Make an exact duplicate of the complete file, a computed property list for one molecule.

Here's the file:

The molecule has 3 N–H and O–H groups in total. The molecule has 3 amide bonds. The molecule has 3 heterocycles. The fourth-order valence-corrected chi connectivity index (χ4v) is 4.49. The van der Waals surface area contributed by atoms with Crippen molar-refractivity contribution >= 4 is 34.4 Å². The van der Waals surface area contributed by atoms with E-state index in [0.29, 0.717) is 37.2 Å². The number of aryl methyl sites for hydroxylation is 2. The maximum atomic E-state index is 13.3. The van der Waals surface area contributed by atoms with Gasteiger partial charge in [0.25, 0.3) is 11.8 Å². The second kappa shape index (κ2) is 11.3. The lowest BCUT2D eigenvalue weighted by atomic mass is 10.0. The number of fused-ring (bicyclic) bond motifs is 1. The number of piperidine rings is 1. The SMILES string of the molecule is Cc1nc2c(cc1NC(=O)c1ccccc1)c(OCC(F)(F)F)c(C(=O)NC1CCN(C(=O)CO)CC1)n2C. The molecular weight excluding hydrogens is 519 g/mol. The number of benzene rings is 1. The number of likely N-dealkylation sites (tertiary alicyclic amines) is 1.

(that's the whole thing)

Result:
The molecule has 3 N–H and O–H groups in total. The molecule has 3 amide bonds. The molecule has 3 heterocycles. The fourth-order valence-corrected chi connectivity index (χ4v) is 4.49. The van der Waals surface area contributed by atoms with Crippen molar-refractivity contribution >= 4 is 34.4 Å². The van der Waals surface area contributed by atoms with E-state index in [0.29, 0.717) is 37.2 Å². The number of aryl methyl sites for hydroxylation is 2. The maximum atomic E-state index is 13.3. The van der Waals surface area contributed by atoms with Gasteiger partial charge in [0.25, 0.3) is 11.8 Å². The second kappa shape index (κ2) is 11.3. The lowest BCUT2D eigenvalue weighted by atomic mass is 10.0. The number of fused-ring (bicyclic) bond motifs is 1. The number of piperidine rings is 1. The SMILES string of the molecule is Cc1nc2c(cc1NC(=O)c1ccccc1)c(OCC(F)(F)F)c(C(=O)NC1CCN(C(=O)CO)CC1)n2C. The molecular weight excluding hydrogens is 519 g/mol. The number of benzene rings is 1. The number of likely N-dealkylation sites (tertiary alicyclic amines) is 1.